There was a shift from a real military focus to one that was more ideological and cultural.
In the 50s, there was actual physical war: Korea and Germany had just been divided. The possibility of nuclear warfare had just been realized. Beyond physical intrusion, blacklisting had torn apart the lives of many professionals.
In the 60s, there was very little warfare. The space race was ideological. The Cuban Missel Crises was just a scare. Plus, you have American youth becoming highly liberalized. It was no longer hip to be a hetero-normative man "making the world safe for democracy." The Soviet Union saw such cultural highlights as the popularization of filmmakers Andrei Tarkovsky and Sergei Parajnov.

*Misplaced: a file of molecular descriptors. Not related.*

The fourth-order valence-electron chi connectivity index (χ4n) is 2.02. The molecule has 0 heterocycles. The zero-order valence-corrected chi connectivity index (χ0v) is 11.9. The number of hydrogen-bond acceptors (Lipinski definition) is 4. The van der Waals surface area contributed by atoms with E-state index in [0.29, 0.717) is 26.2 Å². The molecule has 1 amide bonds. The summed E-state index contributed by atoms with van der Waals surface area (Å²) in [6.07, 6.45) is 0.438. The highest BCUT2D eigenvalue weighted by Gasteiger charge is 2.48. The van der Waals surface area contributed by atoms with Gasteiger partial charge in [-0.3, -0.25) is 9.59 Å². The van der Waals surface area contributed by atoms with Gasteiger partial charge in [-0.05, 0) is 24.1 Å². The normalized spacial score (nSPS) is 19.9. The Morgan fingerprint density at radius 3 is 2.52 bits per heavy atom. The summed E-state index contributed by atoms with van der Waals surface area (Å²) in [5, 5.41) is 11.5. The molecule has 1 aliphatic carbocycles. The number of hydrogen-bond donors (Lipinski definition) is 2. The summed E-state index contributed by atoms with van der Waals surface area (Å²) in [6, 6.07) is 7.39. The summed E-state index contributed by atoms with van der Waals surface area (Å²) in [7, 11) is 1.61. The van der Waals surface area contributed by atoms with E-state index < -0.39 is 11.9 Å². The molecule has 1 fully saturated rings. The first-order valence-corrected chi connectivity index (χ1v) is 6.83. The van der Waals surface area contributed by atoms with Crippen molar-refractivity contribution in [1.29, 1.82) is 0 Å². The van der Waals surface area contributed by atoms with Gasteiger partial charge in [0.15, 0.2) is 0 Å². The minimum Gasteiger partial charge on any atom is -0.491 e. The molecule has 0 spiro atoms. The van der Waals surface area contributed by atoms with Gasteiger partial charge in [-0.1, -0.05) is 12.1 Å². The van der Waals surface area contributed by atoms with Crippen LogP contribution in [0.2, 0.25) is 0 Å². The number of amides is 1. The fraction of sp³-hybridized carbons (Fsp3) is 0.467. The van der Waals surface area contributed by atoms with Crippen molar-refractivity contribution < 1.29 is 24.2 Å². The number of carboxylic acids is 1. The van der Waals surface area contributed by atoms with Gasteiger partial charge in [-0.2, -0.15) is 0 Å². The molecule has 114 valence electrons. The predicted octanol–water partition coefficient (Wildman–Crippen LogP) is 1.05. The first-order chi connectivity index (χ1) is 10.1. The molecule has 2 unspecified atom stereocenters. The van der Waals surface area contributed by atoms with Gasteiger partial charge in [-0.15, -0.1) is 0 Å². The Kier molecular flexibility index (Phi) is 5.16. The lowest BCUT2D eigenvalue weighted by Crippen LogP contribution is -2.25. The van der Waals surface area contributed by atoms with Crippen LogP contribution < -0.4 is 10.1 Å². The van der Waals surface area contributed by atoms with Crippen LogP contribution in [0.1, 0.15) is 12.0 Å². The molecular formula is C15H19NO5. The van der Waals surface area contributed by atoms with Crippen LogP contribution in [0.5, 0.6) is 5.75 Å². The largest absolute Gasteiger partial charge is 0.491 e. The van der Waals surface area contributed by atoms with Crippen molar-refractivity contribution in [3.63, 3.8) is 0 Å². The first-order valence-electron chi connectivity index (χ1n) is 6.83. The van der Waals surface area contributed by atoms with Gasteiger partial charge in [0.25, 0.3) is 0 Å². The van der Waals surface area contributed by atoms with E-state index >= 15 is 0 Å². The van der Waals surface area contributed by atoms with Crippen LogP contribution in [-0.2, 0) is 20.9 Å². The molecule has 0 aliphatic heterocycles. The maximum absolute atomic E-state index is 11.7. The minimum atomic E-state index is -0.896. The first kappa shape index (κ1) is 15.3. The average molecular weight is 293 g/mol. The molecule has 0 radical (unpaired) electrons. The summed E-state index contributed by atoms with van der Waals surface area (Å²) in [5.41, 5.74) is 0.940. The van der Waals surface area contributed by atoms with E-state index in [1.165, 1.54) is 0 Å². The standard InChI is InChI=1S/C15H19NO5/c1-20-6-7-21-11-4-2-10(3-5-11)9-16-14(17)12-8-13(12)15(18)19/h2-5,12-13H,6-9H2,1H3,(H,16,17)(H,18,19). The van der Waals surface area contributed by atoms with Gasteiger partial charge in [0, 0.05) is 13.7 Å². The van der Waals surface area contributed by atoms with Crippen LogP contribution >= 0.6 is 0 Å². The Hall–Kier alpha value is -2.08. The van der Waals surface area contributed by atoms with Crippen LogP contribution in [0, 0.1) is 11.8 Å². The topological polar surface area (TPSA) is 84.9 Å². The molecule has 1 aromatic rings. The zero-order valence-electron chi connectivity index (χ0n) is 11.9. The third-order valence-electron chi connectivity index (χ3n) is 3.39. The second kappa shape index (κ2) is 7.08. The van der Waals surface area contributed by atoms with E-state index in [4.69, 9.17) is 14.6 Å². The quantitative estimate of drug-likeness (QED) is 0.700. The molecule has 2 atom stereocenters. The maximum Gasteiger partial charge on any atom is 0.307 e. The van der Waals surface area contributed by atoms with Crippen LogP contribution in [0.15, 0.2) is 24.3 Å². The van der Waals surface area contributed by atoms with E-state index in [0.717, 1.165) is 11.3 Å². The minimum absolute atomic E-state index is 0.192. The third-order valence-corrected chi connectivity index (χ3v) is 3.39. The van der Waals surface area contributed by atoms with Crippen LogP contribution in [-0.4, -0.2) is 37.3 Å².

As for the failure to achieve peace...that is a loaded and subjective question. I'd say it's possible to only look at the US and USSR. The Cold War was highly globalized.